Ex-South Africa leader is defiant as corruption case starts

SOUTH AFRICA (washingtonpost.com) - Former South African president Jacob Zuma sat in the dock of a packed courtroom on Friday to face corruption charges and emerged defiant, telling supporters that the case against him was politically motivated. Zuma, 75, appeared relaxed during the brief hearing at which his case was adjourned until June 8. While a lengthy court battle is expected, the spectacle of Zuma appearing before a judge less than two months after his resignation was a victory for opposition figures and activists who have fought for years to call him to account. Sixteen charges of fraud, racketeering and money laundering were recently reinstated after being thrown out nearly a decade ago. They relate to an arms deal in the 1990s, when Zuma was deputy president. The case fueled the public anger that finally forced Zuma from power in February, though other scandals hurt him and the ruling African National Congress party that eventually instructed him to resign. At the hearing, Judge Themba Sishi said Zuma was free “on warning.” He could face several years in prison. State prosecutor Billy Downer suggested that Zuma’s trial start on Nov. 12, though a lawyer for Zuma said the defense would not agree to any trial date for now. In the meantime, the defense is expected to challenge a decision by the National Prosecuting Authority to reinstate charges against the former president. Outside the courthouse, Zuma sang and swayed on a stage before a large gro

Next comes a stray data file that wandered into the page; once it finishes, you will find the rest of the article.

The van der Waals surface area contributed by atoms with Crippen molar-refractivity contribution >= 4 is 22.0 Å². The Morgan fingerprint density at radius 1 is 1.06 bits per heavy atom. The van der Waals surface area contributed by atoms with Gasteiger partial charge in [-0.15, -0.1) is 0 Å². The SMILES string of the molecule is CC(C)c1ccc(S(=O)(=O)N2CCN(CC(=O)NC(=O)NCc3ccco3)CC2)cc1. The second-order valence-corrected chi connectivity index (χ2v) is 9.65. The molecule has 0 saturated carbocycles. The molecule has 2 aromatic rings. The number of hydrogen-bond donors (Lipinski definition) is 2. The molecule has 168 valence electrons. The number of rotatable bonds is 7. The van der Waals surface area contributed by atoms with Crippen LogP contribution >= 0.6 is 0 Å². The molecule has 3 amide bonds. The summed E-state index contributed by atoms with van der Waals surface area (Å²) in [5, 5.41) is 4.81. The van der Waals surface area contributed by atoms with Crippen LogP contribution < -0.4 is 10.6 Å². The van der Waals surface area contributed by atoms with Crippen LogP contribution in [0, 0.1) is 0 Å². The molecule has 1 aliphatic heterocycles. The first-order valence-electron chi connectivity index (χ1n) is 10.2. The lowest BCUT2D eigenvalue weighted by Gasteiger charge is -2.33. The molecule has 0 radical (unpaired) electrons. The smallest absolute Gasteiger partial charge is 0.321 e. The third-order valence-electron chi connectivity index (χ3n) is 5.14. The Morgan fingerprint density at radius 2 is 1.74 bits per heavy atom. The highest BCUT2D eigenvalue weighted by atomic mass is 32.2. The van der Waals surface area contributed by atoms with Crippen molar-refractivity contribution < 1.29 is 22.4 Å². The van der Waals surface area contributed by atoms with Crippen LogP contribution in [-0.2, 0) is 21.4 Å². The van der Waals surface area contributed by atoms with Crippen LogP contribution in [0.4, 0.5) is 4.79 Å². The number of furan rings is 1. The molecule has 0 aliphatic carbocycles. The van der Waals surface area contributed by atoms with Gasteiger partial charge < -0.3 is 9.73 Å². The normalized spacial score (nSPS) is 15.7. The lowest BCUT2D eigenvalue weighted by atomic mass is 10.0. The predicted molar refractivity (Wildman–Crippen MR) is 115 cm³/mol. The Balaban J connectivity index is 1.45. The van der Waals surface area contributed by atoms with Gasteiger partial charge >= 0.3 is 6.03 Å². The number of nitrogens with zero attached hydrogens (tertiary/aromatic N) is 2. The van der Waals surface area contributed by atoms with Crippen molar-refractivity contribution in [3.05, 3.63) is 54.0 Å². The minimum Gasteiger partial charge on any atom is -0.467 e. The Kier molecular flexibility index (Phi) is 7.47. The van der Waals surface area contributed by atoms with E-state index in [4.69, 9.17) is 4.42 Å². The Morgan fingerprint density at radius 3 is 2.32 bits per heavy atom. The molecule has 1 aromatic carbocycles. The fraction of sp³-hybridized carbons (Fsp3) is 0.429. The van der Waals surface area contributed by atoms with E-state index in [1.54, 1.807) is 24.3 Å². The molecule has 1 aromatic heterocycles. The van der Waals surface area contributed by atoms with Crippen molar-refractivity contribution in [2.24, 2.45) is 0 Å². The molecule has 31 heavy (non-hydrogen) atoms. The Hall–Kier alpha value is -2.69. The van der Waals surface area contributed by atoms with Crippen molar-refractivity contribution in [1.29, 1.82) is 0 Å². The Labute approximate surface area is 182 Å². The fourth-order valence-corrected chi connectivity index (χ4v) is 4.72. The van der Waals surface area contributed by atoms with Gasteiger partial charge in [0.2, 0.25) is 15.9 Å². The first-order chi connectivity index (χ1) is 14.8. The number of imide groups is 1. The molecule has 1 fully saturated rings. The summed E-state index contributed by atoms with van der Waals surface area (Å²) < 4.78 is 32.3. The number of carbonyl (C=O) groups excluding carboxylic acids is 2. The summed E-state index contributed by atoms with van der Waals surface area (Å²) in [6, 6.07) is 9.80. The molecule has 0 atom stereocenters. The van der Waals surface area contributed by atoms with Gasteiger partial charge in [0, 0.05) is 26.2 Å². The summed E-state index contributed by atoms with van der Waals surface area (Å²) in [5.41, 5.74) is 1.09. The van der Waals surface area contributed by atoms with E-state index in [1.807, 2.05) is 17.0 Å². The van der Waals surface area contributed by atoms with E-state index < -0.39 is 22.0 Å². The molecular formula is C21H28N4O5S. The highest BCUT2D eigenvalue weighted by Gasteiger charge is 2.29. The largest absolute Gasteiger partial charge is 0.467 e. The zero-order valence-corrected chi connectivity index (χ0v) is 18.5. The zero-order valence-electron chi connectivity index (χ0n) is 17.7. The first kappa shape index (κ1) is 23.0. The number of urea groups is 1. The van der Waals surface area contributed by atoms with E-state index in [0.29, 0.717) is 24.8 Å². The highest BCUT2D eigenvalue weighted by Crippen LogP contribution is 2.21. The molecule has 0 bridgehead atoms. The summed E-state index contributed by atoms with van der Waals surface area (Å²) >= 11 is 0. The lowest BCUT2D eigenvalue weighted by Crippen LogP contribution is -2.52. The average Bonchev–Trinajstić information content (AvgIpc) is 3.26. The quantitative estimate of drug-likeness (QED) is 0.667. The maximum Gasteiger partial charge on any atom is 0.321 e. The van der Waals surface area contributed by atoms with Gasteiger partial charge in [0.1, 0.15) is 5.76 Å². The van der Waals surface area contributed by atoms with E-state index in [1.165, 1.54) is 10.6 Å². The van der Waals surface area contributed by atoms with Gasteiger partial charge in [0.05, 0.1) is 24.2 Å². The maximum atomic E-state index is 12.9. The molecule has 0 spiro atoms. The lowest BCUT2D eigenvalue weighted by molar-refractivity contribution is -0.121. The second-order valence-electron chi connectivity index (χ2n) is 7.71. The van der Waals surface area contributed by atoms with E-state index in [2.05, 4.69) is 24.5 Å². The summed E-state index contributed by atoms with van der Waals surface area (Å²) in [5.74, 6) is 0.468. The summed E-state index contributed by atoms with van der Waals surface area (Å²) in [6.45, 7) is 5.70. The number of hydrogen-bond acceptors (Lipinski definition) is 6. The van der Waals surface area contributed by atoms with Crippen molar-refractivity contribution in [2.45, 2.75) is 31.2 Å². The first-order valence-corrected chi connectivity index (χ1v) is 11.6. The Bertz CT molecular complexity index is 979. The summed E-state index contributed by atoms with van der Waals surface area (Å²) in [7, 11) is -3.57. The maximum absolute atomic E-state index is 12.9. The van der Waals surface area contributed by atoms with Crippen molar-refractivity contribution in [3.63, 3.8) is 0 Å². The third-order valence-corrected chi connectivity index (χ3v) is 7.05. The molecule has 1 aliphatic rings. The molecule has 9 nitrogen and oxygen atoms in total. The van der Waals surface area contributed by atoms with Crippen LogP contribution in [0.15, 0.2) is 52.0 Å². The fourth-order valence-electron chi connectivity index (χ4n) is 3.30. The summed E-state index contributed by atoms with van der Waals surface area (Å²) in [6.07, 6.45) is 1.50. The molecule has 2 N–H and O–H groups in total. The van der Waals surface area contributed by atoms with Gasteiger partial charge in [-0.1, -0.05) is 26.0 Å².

This is how many millionaires live in South Africa right now

SOUTH AFRICA (businesstech.co.za) - New World Wealth has published its South African Wealth Report for 2018, showing how wealth trends have shifted among the country’s richest people. According to the report, South Africa is currently home to 43,600 high net worth individuals (HWNIs) – people who have total wealth higher than $1 million – at the end of 2017. This is up from the 40,400 recorded at the end of 2016, and climbing from the 38,500 recorded in 2015, when millionaire growth declined to levels last seen in the middle of the global economic crisis of 2008. HWNI growth in 2017 was in-line with overall wealth growth in South Africa, where total private wealth increased from $670 billion at the end of 2016 to $722 billion at the end of 2017. Of this, HWNI wealth rose from $284 billion to $306 billion, staying at 42% of total private wealth. South Africa HWNI stats at the end of 2017 Total private wealth held in SA amounts to approximately US$722 billion. Around US$306 billion of this is held by HNWIs. The average South African individual has net assets of US$12,900 (wealth per capita), which is the second highest level in Africa, behind Mauritius. SA is home to 43,600 HNWIs, each with net assets of US$1 million or more. SA is home to 2,200 multimillionaires, each with net assets of US$10 million or more. SA is home to five billionaires, each with net assets of US$1 billion or more. The growth was supported by a strengthening rand (moving from